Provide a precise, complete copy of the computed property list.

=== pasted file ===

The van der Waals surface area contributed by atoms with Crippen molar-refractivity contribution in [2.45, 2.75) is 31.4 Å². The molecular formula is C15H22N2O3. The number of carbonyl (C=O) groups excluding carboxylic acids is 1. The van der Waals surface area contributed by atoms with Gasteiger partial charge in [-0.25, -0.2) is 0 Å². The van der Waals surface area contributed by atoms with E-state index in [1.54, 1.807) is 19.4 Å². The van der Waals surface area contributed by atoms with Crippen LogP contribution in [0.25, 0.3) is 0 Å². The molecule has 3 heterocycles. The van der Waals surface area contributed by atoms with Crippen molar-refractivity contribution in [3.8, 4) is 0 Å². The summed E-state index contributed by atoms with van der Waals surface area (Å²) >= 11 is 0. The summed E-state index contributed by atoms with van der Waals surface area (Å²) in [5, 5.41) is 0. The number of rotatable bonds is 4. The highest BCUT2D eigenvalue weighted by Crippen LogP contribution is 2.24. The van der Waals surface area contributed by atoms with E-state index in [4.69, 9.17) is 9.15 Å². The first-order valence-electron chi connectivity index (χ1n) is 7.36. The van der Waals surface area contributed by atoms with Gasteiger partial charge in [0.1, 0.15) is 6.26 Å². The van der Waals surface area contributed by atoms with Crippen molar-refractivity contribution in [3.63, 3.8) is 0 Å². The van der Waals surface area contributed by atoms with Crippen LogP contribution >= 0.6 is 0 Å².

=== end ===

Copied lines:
The van der Waals surface area contributed by atoms with Crippen molar-refractivity contribution in [2.45, 2.75) is 31.4 Å². The molecular formula is C15H22N2O3. The number of carbonyl (C=O) groups excluding carboxylic acids is 1. The van der Waals surface area contributed by atoms with Gasteiger partial charge in [-0.25, -0.2) is 0 Å². The van der Waals surface area contributed by atoms with E-state index in [1.54, 1.807) is 19.4 Å². The van der Waals surface area contributed by atoms with Crippen LogP contribution in [0.25, 0.3) is 0 Å². The molecule has 3 heterocycles. The van der Waals surface area contributed by atoms with Crippen molar-refractivity contribution in [3.8, 4) is 0 Å². The summed E-state index contributed by atoms with van der Waals surface area (Å²) >= 11 is 0. The summed E-state index contributed by atoms with van der Waals surface area (Å²) in [5, 5.41) is 0. The number of rotatable bonds is 4. The highest BCUT2D eigenvalue weighted by Crippen LogP contribution is 2.24. The van der Waals surface area contributed by atoms with E-state index in [4.69, 9.17) is 9.15 Å². The first-order valence-electron chi connectivity index (χ1n) is 7.36. The van der Waals surface area contributed by atoms with Gasteiger partial charge in [0.1, 0.15) is 6.26 Å². The van der Waals surface area contributed by atoms with Crippen molar-refractivity contribution in [3.63, 3.8) is 0 Å². The van der Waals surface area contributed by atoms with Crippen LogP contribution >= 0.6 is 0 Å².